- St. Louis-based hospital operator Ascension reported a 93% drop in operating income in the first quarter of fiscal year 2018, ending Sept. 30.
- Operating income for the period was $11.5 million versus $172.6 million the previous year, according to consolidated financial statements.
- Revenue declined 1.9% to $5.55 billion, from $5.66 billion in the same period the prior year. The company attributed the decline to the divestitures of Saint Joseph Hospital in Marshfield, Wisconsin, in June and Door County Hospital in Wisconsin in October 2016.
Extreme weather conditions during Hurricane Irma also contributed to a drop in same-facility equivalent discharges, inpatient admissions, inpatient surgeries, outpatient surgeries, observation days and emergency room visits in Ascension’s Jacksonville, Florida, facilities.
Total operating expenses rose 0.2%, due largely to higher purchased service and professional fee, labor and supply spend. Ascension tied a 7.6% jump in uncompensated care costs to changes in certain states’ Medicaid programs that resulted in lower reimbursement.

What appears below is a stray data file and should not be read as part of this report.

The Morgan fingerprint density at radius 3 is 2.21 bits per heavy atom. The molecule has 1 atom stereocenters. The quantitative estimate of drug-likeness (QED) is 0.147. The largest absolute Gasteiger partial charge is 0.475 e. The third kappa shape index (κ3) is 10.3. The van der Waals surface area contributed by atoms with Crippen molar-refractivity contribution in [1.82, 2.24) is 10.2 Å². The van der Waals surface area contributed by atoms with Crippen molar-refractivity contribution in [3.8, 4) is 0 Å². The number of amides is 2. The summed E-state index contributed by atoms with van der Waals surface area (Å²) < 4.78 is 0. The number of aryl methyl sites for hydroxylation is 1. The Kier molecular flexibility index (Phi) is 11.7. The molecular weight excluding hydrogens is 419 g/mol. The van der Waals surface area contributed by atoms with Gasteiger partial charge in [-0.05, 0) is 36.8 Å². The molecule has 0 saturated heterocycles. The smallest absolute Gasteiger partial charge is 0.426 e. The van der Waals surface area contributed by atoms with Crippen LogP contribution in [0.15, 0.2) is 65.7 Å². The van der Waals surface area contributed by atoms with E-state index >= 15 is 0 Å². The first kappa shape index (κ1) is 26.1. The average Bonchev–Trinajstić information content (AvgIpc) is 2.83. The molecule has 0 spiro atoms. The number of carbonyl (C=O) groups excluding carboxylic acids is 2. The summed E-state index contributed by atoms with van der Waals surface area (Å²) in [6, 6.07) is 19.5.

The stark drop could be behind possible merger talks between Ascension and Providence St. Joseph Health. The Wall Street Journal broke the news Sunday, but noted a merger is “far from assured” and that the talks include other potential deals as well.
If the nonprofit systems did strike a deal, it would create the largest hospital operator in the country, with 191 hospitals in 27 states and annual revenue of about $45 billion — surpassing HCA.
Hospitals are looking at divestitures and mergers as ways to survive in difficult financial times with smaller reimbursements and lower patient volumes. Pressure to shift more patient care to outpatient settings is also chipping away at hospitals’ traditional revenue base.
Ascension reported net impairment, restructuring and nonrecurring losses totaled $50.7 million in the first quarter, up from $5.6 million in the prior year’s period. Contributing to the losses was $10.5 million in expenses associated with implementing an enterprise resource planning system, one-time termination and restructuring expenses, Hurricane Irma and other nonrecurring expenditures such as impairments and software implementation, the company said.